While President Bush's overall job performance rating is on a gradual decline, it nonetheless remains lofty — even as approval of how he is managing the economy drops to a slim majority.
A new Fox News poll conducted by the polling firm Opinion Dynamics shows Bush's job approval rating at 69 percent — a rating most presidents would be pleased to receive — even though it represents a four-point drop from a month ago and a 19-point drop from his highest rating. This is the first time the president's numbers have registered below 70 percent since the Sept. 11 terrorist attacks.
When asked to rate the president's job performance in specific areas, the public's approval holds fairly steady for handling terrorism, managing foreign affairs and dealing with Congress, but dips in the area of managing the nation's economy. Today, 55 percent approve of how Bush is managing the economy, down seven points in less than two months, and 37 percent disapprove, up nine points in the same time period.
In addition, Americans are divided on Bush's ability to deal with the recent bout of corporate corruption and accounting scandals. Less than half (46 percent) approve of how the president is dealing with the issue of corporate corruption, while 39 percent disapprove. It can only cloud the issue of Bush's handling of corporate fraud that a majority (59 percent) believes that big business has too much influence on Republicans.
"History teaches us that economic uncertainty among the public can lead to political trouble for presidents — and these data suggest the nettlesome problem of corporate corruption may pose some risk as well," said Ernest Paicopolos, a principal of Opinion Dynamics.
When choosing which poses the greater threat to the United States, about as many Americans see a stock market crash posing an immediate threat (41 percent) as are concerned with the threat of another terrorist attack (39 percent). Fifteen percent think a market crash and an attack are equally threatening to the country.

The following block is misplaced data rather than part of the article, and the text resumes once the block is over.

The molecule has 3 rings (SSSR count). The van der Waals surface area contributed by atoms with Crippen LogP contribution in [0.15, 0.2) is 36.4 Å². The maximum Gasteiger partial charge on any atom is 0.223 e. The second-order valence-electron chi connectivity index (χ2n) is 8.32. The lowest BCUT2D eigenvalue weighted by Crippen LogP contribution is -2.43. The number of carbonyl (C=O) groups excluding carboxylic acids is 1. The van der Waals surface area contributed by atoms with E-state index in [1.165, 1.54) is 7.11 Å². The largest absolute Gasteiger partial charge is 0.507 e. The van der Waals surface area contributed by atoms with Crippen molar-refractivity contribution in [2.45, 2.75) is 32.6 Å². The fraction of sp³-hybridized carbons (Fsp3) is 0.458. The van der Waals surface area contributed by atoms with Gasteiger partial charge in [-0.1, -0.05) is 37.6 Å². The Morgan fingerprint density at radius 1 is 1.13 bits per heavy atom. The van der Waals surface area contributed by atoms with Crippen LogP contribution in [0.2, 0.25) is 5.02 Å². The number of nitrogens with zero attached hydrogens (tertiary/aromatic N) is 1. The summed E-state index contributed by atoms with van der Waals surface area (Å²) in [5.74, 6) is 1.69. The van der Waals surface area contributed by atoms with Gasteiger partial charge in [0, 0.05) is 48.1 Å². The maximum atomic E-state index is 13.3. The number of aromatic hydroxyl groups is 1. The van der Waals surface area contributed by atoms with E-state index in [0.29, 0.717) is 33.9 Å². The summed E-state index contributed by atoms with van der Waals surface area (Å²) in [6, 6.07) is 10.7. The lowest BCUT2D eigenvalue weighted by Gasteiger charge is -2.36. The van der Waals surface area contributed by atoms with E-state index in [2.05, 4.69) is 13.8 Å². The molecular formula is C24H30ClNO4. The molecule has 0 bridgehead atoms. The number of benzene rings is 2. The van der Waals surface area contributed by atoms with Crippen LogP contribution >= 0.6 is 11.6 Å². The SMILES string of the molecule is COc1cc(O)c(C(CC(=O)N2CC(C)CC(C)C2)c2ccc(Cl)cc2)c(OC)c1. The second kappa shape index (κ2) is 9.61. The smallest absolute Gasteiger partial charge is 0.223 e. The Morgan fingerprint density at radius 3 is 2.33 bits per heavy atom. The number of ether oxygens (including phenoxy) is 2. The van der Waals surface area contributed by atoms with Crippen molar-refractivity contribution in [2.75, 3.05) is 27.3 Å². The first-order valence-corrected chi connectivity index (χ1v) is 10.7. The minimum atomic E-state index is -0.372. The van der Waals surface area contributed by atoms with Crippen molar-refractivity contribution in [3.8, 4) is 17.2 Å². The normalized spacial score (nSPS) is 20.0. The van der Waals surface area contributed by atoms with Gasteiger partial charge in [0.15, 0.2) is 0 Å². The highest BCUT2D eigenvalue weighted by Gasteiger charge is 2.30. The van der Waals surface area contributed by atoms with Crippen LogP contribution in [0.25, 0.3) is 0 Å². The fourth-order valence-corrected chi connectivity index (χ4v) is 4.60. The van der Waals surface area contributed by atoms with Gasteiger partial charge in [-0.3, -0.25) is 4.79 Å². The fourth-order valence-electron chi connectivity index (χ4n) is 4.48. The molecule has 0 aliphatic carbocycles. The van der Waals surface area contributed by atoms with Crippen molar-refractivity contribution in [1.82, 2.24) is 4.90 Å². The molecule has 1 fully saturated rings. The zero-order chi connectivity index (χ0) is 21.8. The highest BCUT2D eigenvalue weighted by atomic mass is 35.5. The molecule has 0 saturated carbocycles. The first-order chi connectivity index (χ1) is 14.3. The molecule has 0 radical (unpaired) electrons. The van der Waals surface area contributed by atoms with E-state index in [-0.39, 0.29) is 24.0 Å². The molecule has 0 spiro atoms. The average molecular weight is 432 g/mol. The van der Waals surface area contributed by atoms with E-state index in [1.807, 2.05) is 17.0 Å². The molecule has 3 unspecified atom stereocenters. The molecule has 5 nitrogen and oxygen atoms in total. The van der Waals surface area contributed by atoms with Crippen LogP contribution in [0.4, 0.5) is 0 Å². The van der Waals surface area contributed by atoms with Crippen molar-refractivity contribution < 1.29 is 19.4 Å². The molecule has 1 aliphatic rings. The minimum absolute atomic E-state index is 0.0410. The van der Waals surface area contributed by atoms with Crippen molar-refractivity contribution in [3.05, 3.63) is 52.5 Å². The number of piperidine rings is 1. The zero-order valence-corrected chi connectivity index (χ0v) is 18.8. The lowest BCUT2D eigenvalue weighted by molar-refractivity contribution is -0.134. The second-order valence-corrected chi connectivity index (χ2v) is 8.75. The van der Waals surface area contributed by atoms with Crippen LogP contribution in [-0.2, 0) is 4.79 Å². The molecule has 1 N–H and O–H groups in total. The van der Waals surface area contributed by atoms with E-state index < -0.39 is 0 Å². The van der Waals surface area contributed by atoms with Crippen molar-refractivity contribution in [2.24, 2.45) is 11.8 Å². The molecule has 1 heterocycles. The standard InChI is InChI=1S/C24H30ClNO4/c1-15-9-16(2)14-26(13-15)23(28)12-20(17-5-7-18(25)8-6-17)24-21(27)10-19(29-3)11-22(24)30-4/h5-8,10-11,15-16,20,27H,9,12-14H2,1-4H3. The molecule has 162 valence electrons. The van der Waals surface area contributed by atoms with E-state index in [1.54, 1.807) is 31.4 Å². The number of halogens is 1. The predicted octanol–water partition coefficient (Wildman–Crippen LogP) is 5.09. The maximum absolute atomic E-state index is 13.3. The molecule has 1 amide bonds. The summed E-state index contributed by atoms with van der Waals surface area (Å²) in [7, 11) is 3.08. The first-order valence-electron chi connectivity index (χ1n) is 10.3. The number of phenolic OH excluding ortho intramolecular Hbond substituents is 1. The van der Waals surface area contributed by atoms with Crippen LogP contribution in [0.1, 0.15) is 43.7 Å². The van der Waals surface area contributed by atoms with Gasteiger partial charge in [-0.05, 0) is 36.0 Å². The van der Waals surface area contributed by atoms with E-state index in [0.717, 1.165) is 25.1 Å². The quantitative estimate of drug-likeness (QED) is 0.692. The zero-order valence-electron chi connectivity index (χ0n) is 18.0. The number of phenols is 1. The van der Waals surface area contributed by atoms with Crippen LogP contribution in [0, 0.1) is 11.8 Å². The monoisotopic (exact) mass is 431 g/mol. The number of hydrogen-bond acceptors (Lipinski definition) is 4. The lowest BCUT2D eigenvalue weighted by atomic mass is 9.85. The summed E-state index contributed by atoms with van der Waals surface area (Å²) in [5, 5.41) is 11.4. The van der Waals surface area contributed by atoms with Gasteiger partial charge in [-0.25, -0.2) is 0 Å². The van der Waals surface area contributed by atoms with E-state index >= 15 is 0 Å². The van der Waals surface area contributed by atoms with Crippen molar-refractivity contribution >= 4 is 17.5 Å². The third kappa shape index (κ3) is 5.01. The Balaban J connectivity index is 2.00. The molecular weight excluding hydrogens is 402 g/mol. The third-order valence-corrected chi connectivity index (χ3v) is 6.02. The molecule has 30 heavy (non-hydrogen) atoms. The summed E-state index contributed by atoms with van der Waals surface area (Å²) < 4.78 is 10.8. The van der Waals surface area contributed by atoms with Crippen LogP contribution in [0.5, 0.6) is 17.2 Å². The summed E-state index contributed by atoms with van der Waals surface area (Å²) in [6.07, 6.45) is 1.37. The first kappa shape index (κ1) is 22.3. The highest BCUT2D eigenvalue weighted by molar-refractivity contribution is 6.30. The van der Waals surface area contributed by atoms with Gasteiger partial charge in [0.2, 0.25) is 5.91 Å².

Something the White House might find reassuring is that the public seems to appreciate the difficulties President Bush has faced thus far in his term. When asked whether Bush or former President Bill Clinton has had the tougher job as president, most Americans say Bush has had the tougher job (77 percent Bush, 13 percent Clinton).
Polling was conducted by telephone July 23-24, 2002 in the evenings. The sample is 900 registered voters nationwide with a margin of error of ± 3 percentage points.
1. Do you approve or disapprove of the job George W. Bush is doing as president?
Do you approve or disapprove of the job President Bush is doing on the following issues?
2. Managing foreign affairs
3. Managing the economy
4. Handling terrorism
* Wording: "responding to the terrorist attacks"
5. Setting energy policy
6. Dealing with Congress
7. Dealing with corporate corruption
8. Based on President Bush's term in office so far, who would you say had the tougher job as president — President Bush or former President Bill Clinton?
9. Do you agree or disagree with those who say Democrats would rather use the economy as an election issue than work to improve the economy?
* Wording: "use the economic downturn"
10. Do you agree or disagree with those who say Republicans are too focused on the war on terrorism and not paying enough attention to the economy?
11. Over the weekend former Vice President Al Gore accused the Bush administration of lying to Americans about economic issues. Do you believe the Bush administration is lying to the country about economic issues or not?
12. Do you think labor unions have too much influence, too little influence, or the right amount of influence on Democrats?
ROTATE NEXT TWO QUESTIONS:
13. Do you think personal injury trial lawyers have too much influence, too little influence, or the right amount of influence on Democrats?
14. Do you think businesses and corporations have too much influence, too little influence, or the right amount of influence on Republicans?
15. Which of the following do you think poses the greatest immediate threat to the United States — another terrorist attack or a stock market crash?